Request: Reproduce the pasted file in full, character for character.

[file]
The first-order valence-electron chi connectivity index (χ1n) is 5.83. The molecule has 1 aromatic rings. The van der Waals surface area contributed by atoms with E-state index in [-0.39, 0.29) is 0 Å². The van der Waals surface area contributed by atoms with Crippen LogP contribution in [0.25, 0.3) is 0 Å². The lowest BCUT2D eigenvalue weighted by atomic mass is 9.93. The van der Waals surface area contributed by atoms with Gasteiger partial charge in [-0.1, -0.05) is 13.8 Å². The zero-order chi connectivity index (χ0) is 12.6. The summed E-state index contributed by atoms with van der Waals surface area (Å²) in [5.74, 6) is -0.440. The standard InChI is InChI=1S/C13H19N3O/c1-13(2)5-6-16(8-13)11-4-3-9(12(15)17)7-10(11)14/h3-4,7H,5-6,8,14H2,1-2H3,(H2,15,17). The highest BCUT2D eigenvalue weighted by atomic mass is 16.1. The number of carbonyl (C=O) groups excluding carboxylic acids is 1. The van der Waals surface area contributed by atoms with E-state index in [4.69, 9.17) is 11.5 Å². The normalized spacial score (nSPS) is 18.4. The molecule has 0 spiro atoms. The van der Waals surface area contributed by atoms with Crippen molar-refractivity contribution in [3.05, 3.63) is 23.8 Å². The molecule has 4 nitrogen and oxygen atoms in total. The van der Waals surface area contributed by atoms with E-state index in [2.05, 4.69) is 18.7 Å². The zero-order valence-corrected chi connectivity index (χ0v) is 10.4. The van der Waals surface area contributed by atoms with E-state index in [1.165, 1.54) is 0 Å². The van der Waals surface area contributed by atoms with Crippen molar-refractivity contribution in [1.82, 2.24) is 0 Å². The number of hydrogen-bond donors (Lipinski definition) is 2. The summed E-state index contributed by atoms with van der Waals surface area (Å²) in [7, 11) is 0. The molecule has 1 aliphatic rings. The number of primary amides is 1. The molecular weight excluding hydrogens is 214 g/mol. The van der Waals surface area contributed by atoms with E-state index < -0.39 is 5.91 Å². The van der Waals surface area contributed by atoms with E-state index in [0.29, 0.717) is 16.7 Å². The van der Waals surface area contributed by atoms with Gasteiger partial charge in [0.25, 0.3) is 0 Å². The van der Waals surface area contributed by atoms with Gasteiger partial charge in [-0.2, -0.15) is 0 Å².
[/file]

The first-order valence-electron chi connectivity index (χ1n) is 5.83. The molecule has 1 aromatic rings. The van der Waals surface area contributed by atoms with E-state index in [-0.39, 0.29) is 0 Å². The van der Waals surface area contributed by atoms with Crippen LogP contribution in [0.25, 0.3) is 0 Å². The lowest BCUT2D eigenvalue weighted by atomic mass is 9.93. The van der Waals surface area contributed by atoms with Gasteiger partial charge in [-0.1, -0.05) is 13.8 Å². The zero-order chi connectivity index (χ0) is 12.6. The summed E-state index contributed by atoms with van der Waals surface area (Å²) in [5.74, 6) is -0.440. The standard InChI is InChI=1S/C13H19N3O/c1-13(2)5-6-16(8-13)11-4-3-9(12(15)17)7-10(11)14/h3-4,7H,5-6,8,14H2,1-2H3,(H2,15,17). The highest BCUT2D eigenvalue weighted by atomic mass is 16.1. The number of carbonyl (C=O) groups excluding carboxylic acids is 1. The van der Waals surface area contributed by atoms with E-state index in [4.69, 9.17) is 11.5 Å². The normalized spacial score (nSPS) is 18.4. The molecule has 0 spiro atoms. The van der Waals surface area contributed by atoms with Crippen molar-refractivity contribution in [3.05, 3.63) is 23.8 Å². The molecule has 4 nitrogen and oxygen atoms in total. The van der Waals surface area contributed by atoms with E-state index in [2.05, 4.69) is 18.7 Å². The zero-order valence-corrected chi connectivity index (χ0v) is 10.4. The van der Waals surface area contributed by atoms with E-state index in [1.165, 1.54) is 0 Å². The van der Waals surface area contributed by atoms with Crippen molar-refractivity contribution in [1.82, 2.24) is 0 Å². The number of hydrogen-bond donors (Lipinski definition) is 2. The summed E-state index contributed by atoms with van der Waals surface area (Å²) in [7, 11) is 0. The molecule has 1 aliphatic rings. The number of primary amides is 1. The molecular weight excluding hydrogens is 214 g/mol. The van der Waals surface area contributed by atoms with E-state index < -0.39 is 5.91 Å². The van der Waals surface area contributed by atoms with E-state index in [0.29, 0.717) is 16.7 Å². The van der Waals surface area contributed by atoms with Gasteiger partial charge in [0.25, 0.3) is 0 Å². The van der Waals surface area contributed by atoms with Gasteiger partial charge in [-0.2, -0.15) is 0 Å².